What do you think of the changes so far?

Nationals Promotion/Giveaway Schedule for 2013

The Washington Nationals 2013 game day promotion/giveaway schedule is out, including three bobblehead nights and four Saturday night post-game concerts, up from the three highly successful concert nights last season.

Based on past years’ choices, it’s a good bet we’ll see the team’s first bobbleheads for stars Bryce Harper and Gio Gonzalez and new centerfielder Denard Span (unless new racing president William Howard Taft gets the nod).  We’ll update the schedule below as soon as confirmed.  Additional giveaways will include a cap, t-shirt, pilsner cup, lunch tote, baseball tote, kids arm sleeve, team poster, and backpack.

UPDATE: Retiring manager Davey Johnson got the nod for Bobblehead #3 behind Harper and Gonzalez (see below), and the concert performers have been announced (Blues Traveler, Thompson Square, Gavin DeGraw, and Montgomery Gentry).

The popular Pups in the Park promotion, in which a section is reserved for canine guests, returns to Nationals Park for four dates in April, May, June, and September. The team has also added food promotions, including $1 Hot Dog, $1 Ice Cream, and $5 beer + peanuts nights.

It’s a robust promotion schedule, with only a few oddities (a cap that’s only for adults, a poster giveaway on post-game concert night).  Families should note that Kids cannot run the bases after the late Sunday start on August 11.

2013 Washington Nationals Promotional/Giveaway Schedule

Date/Time Opponent Promotion
Fri Mar 29 2:05 NYY Exhibition Game
Schedule Magnet (1st 20,000 fans)
Mon 4/1 1:05 FLA Opening Day Cap (1st 20,000 fans)
Wed 4/3 7:05 FLA $1 Hot Dog Night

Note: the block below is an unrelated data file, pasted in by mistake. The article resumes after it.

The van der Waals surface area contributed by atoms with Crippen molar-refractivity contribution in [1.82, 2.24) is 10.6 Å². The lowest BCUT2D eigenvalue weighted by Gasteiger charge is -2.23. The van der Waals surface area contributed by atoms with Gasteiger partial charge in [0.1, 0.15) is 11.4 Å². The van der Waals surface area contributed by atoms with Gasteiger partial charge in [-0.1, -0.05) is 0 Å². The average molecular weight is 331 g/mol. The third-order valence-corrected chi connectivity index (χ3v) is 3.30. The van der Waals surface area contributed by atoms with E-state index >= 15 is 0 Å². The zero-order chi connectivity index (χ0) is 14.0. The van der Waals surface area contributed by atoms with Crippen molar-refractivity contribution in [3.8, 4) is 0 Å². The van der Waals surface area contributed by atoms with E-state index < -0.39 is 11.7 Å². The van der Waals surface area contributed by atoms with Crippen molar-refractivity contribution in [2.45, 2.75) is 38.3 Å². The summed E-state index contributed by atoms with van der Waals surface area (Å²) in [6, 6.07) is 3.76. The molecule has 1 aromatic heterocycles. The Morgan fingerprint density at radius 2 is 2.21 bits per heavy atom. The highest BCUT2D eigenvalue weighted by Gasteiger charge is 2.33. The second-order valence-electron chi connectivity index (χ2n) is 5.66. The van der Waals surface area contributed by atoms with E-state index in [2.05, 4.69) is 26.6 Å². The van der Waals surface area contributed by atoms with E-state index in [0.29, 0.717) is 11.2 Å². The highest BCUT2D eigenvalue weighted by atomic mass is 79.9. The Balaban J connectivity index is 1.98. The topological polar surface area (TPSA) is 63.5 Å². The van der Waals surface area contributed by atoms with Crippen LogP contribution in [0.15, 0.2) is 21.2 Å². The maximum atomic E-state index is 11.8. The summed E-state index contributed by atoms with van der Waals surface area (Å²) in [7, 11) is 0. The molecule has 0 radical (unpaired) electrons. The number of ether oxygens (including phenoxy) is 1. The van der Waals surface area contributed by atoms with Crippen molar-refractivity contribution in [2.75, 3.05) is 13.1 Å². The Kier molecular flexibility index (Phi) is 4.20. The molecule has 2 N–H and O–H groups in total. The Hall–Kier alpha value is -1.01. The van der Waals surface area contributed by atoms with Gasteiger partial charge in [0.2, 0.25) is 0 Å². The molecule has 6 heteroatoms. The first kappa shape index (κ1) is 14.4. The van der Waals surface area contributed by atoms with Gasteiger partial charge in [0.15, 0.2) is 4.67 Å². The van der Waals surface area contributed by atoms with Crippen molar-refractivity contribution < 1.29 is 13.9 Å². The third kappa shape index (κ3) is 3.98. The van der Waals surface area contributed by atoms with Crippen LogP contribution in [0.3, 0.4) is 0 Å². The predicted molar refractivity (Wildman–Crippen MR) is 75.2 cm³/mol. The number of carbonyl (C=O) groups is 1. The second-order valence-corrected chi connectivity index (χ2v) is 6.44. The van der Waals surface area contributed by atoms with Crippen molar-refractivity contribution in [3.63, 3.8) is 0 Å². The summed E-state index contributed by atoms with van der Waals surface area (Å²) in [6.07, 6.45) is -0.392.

Wed 4/10 7:05 CWS $5 Beer + Peanuts Night
Sat 4/13 1:05 ATL Gio Gonzalez Bobblehead (1st 15,000 fans)
Sun 4/14 1:35 ATL Pups in the Park
Screech’s Birthday
Kids Opening Day
Kids Run the Bases
Signature Sunday
Sat 4/27 1:05 CIN Patriotic Series – Military Appreciation Day
Sun 4/28 1:35 CIN Kids Run the Bases
Signature Sunday
Tue 5/7 7:05 DET MLB Network Backpack (1st 25,000 fans)
Wed 5/8 7:05 DET $1 Hot Dog Night
Fri 5/10 7:05 CHI Pilser Cup (1st 15,000 fans age 21+)
Sat 5/11 7:05 CHI Pups in the Park
Sun 5/12 1:35 CHI Signature Sundays
Kids Run the Bases
Sat 5/25 7:15 PHI Lunch Tote (1st 15,000 fans)
Sun 5/26 1:35 PHI Signature Sundays
Kids Run the Bases
Mon 5/27 1:05 PHI Patriotic Series – Memorial Day
Thu 6/6 7:05 NYM Ladies Night
Sat 6/8 4:05 MIN NatsLive Post-Game Concert: Blues Traveler
Sun 6/9 1:35 MIN Pups in the Park
Kids Run the Bases
Signature Sunday
Thu 6/20 7:05 COL $1 Ice Cream Night
Sat 6/22 12:05 COL Baseball Tote (1st 20,000 fans)
Sun 6/23 1:35 COL Bryce Harper Bobblehead (1st 15,000 fans)
Kids Run the Bases
Signature Sunday
Wed 6/26 7:05 ARI $1 Hot Dog Night
Black Heritage Night
Mon 7/1 7:05 MIL $1 Hot Dog Night